Book Recommendations?

beanman101283 wrote:

A few years ago I was reading the Malazan Book of the Fallen, and posted about it here, but 2 years ago I finished the fifth book, Midnight Tides, and fizzled out after that.

This past week I decided to start over, and I'm really glad I did. I'm moving quickly through Gardens of the Moon, and of course picking up on so much I missed the first time through. Also, just having context for plot events in the first book that pick up later makes reading the first one a lot easier. I figure that if I'd been reading these books as they came out originally I would have likely reread them a couple times.

Anyway, hoping to move onto Deadhouse Gates this weekend or early next week, and overall hoping I have the motivation and stamina to finish the whole series this time.

I've considered doing the same. I fizzled out after the 6th book (Bonehunters) and am looking to start over once I finish reading The Expanse series (which is just a fanstastic series for those that haven't read it yet).

Just finished Bradbury's Something Wicked This Way Comes, which used to be a favorite of mine, but has become turgid and over-stylized to my middle-aged eyes. I read it to my kids, so it worked as a deluge of vocabulary words, but as a story standing the test of time, not so much.

However, I'm reading its antithesis for class, the ever-popular Pride & Prejudice, which 20 chapters in is just sublime. I've never actually read any Austen, so this is a welcome first for me. I'm using both Audible and the physical copy, and Rosamond Pike is a superb narrator.

I'll always have nostalgia for Something Wicked This Way Comes even if it doesn't' hold up well with time. I was first introduced as we read it in my 7th Grade English class and I loved all the symbolism and the underlying creepy feel of it. The whole lightning rod salesman thing and the carnival atmosphere.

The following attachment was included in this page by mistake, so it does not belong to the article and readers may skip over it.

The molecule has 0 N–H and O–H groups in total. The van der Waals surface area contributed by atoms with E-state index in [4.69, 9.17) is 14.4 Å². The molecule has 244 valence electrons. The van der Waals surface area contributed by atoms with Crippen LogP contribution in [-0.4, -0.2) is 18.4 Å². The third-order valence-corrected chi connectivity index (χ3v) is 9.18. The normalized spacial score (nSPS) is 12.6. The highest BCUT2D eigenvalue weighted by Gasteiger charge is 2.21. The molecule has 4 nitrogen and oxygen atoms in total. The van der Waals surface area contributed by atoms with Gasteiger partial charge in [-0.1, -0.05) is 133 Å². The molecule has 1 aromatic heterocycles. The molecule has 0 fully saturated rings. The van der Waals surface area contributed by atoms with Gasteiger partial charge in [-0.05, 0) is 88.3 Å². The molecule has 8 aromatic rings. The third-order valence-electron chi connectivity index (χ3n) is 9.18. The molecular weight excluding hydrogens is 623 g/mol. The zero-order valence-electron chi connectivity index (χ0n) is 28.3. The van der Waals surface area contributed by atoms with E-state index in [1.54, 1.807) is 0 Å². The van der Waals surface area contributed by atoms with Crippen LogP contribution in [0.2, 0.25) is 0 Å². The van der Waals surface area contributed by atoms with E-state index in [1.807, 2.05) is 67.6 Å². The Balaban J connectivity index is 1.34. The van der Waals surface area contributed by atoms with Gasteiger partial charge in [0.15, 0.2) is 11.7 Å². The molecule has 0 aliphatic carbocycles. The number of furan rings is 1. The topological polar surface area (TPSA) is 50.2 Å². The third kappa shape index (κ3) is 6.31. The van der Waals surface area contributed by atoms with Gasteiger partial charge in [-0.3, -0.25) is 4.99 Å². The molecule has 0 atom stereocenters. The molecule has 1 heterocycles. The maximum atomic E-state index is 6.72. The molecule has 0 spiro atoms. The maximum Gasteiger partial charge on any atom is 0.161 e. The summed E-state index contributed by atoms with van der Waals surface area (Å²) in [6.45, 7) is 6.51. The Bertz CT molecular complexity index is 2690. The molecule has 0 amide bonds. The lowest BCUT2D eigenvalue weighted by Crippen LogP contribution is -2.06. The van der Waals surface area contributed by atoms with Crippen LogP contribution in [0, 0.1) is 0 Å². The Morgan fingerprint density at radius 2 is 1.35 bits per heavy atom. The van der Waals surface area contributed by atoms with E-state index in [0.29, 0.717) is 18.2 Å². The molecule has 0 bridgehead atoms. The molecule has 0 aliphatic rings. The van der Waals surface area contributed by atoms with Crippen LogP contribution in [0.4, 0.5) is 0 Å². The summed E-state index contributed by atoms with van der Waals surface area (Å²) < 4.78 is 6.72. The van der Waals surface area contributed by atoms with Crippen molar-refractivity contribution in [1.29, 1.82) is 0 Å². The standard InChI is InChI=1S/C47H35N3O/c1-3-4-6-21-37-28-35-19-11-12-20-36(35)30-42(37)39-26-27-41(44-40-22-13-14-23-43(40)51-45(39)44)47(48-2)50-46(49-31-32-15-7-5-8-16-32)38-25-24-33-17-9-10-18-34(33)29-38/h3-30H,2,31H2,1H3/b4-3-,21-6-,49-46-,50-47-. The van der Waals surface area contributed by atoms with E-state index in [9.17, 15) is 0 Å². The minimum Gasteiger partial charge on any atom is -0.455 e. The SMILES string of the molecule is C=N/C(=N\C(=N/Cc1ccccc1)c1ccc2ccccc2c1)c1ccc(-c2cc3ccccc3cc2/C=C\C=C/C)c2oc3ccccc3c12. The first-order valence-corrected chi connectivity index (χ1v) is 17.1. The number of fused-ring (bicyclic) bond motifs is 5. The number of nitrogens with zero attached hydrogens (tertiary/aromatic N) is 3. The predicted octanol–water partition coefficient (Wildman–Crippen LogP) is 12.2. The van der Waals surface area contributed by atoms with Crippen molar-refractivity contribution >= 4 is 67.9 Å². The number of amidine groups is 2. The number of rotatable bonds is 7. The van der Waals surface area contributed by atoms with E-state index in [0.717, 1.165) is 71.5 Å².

Pride and Prejudice is one of my favorites of all time! I don't think I ever *had* to read it for anything, but I think I came across Austin when I came off binge-reading another round of Louisa May Alcott and was looking for something else around the same time period, give or take.

Pride and Prejudice is awesome. It's like the anti-Bronte.

Robear wrote:

Pride and Prejudice is awesome. It's like the anti-Bronte. :-)

I was trying to derail that skirmish, in vain, I see.

bekkilyn wrote:

I'll always have nostalgia for Something Wicked This Way Comes even if it doesn't' hold up well with time. I was first introduced as we read it in my 7th Grade English class and I loved all the symbolism and the underlying creepy feel of it. The whole lightning rod salesman thing and the carnival atmosphere.

I couldn't agree more, but I couldn't fail to notice that the setting is very "nostalgia mid-20th century Americana", which is not especially resonant, and there are few female characters of note. That's before we deal with the bare bones of the plot, which divorced from Bradbury's hyperventilating Octoberisms, makes not a bit of sense.

bekkilyn wrote:

Pride and Prejudice is one of my favorites of all time! I don't think I ever *had* to read it for anything, but I think I came across Austin when I came off binge-reading another round of Louisa May Alcott and was looking for something else around the same time period, give or take.

It's astonishingly good. Even with the centuries of hype, I'm still astounded at her use of language.

“He’s proud, she’s prejudiced... It just works!” - Sheldon Cooper

I have a love for Something Wicked this Way comes as it provided a wonderful gateway to a strange America i really wanted to exist across the Atlantic when I was growing up. I havent read it in 20 years though.

I love Austen Pride and Prejudice will remain in the canon as long as Shakespeare has, the Bronte sisters I am not so sure, I will never be able to process Cathy's behaviour towards Heathcliff probably the most despicable character in literature and yes I include Titus Andronicus's cast list in that!

bbk1980 wrote:

I have a love for Something Wicked this Way comes as it provided a wonderful gateway to a strange America i really wanted to exist across the Atlantic when I was growing up. I havent read it in 20 years though.

I can assure you that malign, corruptive carnival barkers leading a troupe of repulsive freaks across an imaginary 1950's heartland are still in vogue in this country.

bbk1980 wrote:

I love Austen Pride and Prejudice will remain in the canon as long as Shakespeare has

I agree. Just wanted to point out that a lot of critics feel that Hillary Mantle's Wolf Hall trilogy has ascended to that level, as well. Definitely worth reading.